As some of you can probably tell from my recent Twitter updates and blog posts (here and here) that I have been spending some time lately with both vSphere with Kubernetes and Tanzu Kubernetes Grid (TKG). Like many of you in the community, I am still pretty new to Kubernetes (K8s) and I am still learning about what it has to offer both from an infrastructure standpoint but more importantly how it can be used to deliver new and modern applications. I am also very lucky to be part of the the VMware Event Broker Appliance Open Source Fling project which builds and runs on top K8s and this project has allowed me to really get hands on which is how I learn best.
A couple of months back I was asked to put together a workshop to demonstrate how to deploy TKG Clusters running on VMware Cloud on AWS (VMC) and while developing the workshop, I thought it would be really cool if I could make it even easier for anyone that is brand new to K8s to quickly get started with TKG. I wanted to have a solution that can literally be dropped into any supported vSphere-based environment with basic networking to go from Zero to Kubernetes in less than 30 minutes!
Enter the Demo Appliance for Tanzu Kubernetes Grid (TKG) Fling
A Virtual Appliance that pre-bundles all required dependencies to help customers in learning and deploying standalone Tanzu Kubernetes Grid (TKG) clusters running on either VMware Cloud on AWS and/or vSphere 6.7 Update 3 environment for Proof of Concept, Demo and Dev/Test purposes. This appliance will enable you to quickly go from zero to Kubernetes in less than 30 minutes with just an SSH client and a web browser!
In addition to the appliance, I have also put together a step by step workshop-style guide which not only walks you through in deploying your first TKG Cluster but also provide some example demos and references which you can explore further. Below are some of the highlights of the Demo Appliance for TKG:
Quickly deploy TKG Clusters onto any VMware Cloud on AWS or vSphere-based infrastructure using either the TKG UI or CLI. Since all dependencies are included within the TKG Demo Appliance, you can actually speed up deployments by running the appliance directly within your VMC and/or vSphere infrastructure so there are no additional latency or bandwidth/connectivity to worry about.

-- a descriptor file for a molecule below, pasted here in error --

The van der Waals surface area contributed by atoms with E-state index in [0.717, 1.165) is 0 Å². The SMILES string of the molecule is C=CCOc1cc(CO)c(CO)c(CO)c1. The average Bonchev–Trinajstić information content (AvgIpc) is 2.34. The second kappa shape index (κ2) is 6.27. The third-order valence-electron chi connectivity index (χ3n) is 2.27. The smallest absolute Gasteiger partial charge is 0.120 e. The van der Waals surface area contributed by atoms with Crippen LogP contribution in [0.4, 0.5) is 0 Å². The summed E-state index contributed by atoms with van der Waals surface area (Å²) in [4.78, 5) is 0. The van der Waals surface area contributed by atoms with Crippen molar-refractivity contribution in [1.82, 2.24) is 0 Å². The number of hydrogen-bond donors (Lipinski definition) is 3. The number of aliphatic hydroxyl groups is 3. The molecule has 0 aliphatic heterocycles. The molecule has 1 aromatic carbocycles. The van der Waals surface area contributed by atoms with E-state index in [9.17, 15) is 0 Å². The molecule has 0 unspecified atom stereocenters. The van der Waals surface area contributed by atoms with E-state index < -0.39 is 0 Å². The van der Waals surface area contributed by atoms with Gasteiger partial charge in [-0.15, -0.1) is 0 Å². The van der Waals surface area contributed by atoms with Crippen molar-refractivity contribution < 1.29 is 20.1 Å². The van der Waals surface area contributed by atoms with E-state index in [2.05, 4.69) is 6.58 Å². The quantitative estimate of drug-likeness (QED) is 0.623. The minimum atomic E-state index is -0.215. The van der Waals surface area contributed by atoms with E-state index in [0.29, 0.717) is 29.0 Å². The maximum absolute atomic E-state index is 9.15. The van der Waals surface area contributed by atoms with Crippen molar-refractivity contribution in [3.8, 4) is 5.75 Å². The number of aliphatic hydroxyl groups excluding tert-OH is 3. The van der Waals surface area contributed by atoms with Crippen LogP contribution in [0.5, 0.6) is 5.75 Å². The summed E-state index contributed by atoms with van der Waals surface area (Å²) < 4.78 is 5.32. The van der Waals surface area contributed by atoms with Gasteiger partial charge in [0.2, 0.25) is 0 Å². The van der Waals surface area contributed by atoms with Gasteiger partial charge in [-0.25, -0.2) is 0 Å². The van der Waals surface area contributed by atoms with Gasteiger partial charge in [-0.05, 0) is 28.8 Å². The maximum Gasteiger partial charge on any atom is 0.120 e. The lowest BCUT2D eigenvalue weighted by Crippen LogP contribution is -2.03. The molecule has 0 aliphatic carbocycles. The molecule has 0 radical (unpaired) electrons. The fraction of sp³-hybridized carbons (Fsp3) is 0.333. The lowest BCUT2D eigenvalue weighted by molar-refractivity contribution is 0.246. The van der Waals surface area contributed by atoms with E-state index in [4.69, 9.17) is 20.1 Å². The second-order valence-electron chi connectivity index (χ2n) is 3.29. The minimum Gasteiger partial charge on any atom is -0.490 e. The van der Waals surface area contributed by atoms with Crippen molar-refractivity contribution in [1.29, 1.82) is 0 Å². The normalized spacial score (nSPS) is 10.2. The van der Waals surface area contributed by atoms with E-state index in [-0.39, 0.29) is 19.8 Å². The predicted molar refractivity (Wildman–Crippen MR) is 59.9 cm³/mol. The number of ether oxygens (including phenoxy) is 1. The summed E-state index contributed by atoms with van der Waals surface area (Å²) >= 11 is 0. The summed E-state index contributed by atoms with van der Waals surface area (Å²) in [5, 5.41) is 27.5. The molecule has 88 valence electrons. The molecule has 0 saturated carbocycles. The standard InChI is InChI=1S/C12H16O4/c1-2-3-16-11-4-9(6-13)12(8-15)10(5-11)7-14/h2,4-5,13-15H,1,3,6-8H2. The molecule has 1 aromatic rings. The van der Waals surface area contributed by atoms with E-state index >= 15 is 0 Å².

An online vSphere Content Library can be used to automatically download and sync both the TKG Demo Appliance as well as the other TKG OVA dependency to quickly get started.
An embedded Harbor registry pre-loaded with all required TKG and Demo Containers. This is the perfect solution for an air-gapped and non-internet accessible environment without having to stand up your own container registry which is not the easiest thing to setup with TKG. This is also ideal for demo purposes since TKG currently requires outbound internet connectivity and this reduces the barrier to get started whether you are using VMC or any on-premises vSphere infrastructure.
Sample demo applications including creating a basic persistent volume, K8s 3-tier application with both a simple and LoadBalancer mode. Additional demos and examples can be added in the future based on feedback or contributors from the community.
Easily access and debug TKG Clusters using the powerful Octant UI tool which is packaged within the appliance.
Martin Flinn says
Show me a TKG Plex server and I'm interested to learn.
William Lam says
Google is your friend 🙂
Thank you for the wonderful posts. It will be good if the TKG demo appliance could deploy in a static ip environment by specifying a pool of ips.
William Lam says
The DHCP requirement is a TKG specific requirement and not the Appliance
Hi William, this is a great post. I have one question on how to configure for static IP? As the appliance is a photon-OS.
William Lam says
Not sure what you mean by configure static IP? The TKG Demo Appliance requires a static IP, just fill in OVF properties and thats all setup for your automatically 🙂
Are there plans to support Static IP address allocation for TKG cluster nodes?
Hey William, I think I figured out my error. I didn't have a DHCP Zone set up on my DC to support my VLAN100 (192.168.100.x). I will test that out and let you know if it resolved my issue.